Cruz, Trump, Kasich: America’s boy band

Fearing what might happen to the party, Republican leaders want to block Trump’s victory.

Martha Pietruszewski

Republican presidential candidates Ted Cruz, Donald Trump and John Kasich walk into a bar. Cruz and Kasich were having a party together — Trump just invited himself. 
Cruz and Kasich are mad. 
In fact, they’re so mad that they’re now forming an alliance to stop Trump from winning the presidential nomination. This move shows just how desperate the Republican campaigns are becoming, but we should see it as a ray of hope rather than a reason for fear. 
It’s a monumental occasion when presidential candidates start willingly stepping aside in some states in order to help someone other than Trump get more votes — people are finally realizing they need to take action.
Many people say Trump supporters are fed up with how things work in politics. After years of putting up with the system, they now want things to change sooner rather than later.
However, this should energize rather than intimidate Trump’s young opponents. Youth are becoming more involved in this election and rightly so. We’re among the demographics that a new presidency would affect the most, and we need to make sure that whoever is in the Oval Office will do a good job.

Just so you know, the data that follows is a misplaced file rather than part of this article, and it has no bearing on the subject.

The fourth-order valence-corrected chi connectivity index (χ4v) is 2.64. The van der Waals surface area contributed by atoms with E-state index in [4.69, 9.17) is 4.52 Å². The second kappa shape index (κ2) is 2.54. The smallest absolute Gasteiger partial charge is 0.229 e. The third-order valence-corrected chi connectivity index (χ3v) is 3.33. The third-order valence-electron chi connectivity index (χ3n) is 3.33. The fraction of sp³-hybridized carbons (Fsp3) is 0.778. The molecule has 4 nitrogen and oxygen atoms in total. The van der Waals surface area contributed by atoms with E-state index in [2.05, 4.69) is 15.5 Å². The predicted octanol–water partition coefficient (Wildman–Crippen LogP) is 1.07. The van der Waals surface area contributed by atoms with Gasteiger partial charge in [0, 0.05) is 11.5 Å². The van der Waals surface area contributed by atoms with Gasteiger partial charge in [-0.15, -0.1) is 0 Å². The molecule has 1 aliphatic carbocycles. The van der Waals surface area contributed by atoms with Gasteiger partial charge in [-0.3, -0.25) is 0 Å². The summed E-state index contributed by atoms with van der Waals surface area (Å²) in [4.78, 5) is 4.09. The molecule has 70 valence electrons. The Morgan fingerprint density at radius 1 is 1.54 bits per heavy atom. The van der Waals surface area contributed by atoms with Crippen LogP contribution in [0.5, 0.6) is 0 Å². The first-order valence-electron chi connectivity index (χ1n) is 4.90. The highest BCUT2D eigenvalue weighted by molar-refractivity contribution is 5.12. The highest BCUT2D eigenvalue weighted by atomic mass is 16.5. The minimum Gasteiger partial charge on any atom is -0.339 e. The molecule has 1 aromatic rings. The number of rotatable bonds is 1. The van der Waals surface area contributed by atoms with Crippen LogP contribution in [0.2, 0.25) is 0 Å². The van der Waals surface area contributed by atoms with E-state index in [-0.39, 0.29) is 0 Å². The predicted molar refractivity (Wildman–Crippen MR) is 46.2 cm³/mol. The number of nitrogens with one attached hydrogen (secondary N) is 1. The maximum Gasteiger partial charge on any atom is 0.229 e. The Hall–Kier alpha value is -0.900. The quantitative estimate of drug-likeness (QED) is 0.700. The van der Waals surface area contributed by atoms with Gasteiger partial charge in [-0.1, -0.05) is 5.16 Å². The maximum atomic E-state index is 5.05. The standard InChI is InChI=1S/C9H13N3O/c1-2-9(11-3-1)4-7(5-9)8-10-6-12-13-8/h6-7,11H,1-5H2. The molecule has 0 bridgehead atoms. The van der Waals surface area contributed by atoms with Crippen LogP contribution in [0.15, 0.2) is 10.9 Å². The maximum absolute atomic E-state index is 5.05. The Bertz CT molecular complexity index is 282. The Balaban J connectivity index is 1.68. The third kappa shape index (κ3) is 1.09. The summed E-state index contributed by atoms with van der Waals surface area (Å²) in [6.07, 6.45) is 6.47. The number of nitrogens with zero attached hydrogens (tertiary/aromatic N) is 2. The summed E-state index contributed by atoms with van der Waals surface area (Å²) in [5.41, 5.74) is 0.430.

That’s why it’s so important that we take a Cruz-Kasich alliance seriously.
If you’ve read my prior columns, then you probably know my feelings about Trump. To put things in perspective, some Holocaust survivors have suggested that the United States under Trump wouldn’t be so different from Nazi Germany. I don’t know about you, but that’s a pretty big red flag for me. 
The man makes a lot of big promises, but he doesn’t have the experience good politicians needs to succeed. For example, Trump wants to replace the Affordable Care Act. But how would he go about doing that? As a business student, I know that having a plan is key to doing most things successfully. And as a businessman, Trump should know that, too. 
Still worse for Trump is that he can’t even get Republicans to unite around him. The Cruz-Kasich alliance suggests that the tide might soon start turning against Trump even from within the Republican Party. As a result, if he becomes our president, he might need to fight with congressional Republicans as much as Democrats — and let’s remember how little presidents can do without support in Congress. 
I believe the Senate and the House are more likely to pass bills by someone who held office before. That puts every other main candidate ahead of Trump.
We can’t stop the progress Trump has made so far, and the delegate gap between him as frontrunner and Cruz in second place has widened.  
Yet even though the threat of his nomination is looming, Trump hasn’t won yet. There’s still hope that the Republicans will come to their senses — and a Cruz-Kasich alliance might be just the kind of cooperation that could signify good things to come in the future. 
Martha Pietruszewski welcomes comments at [email protected]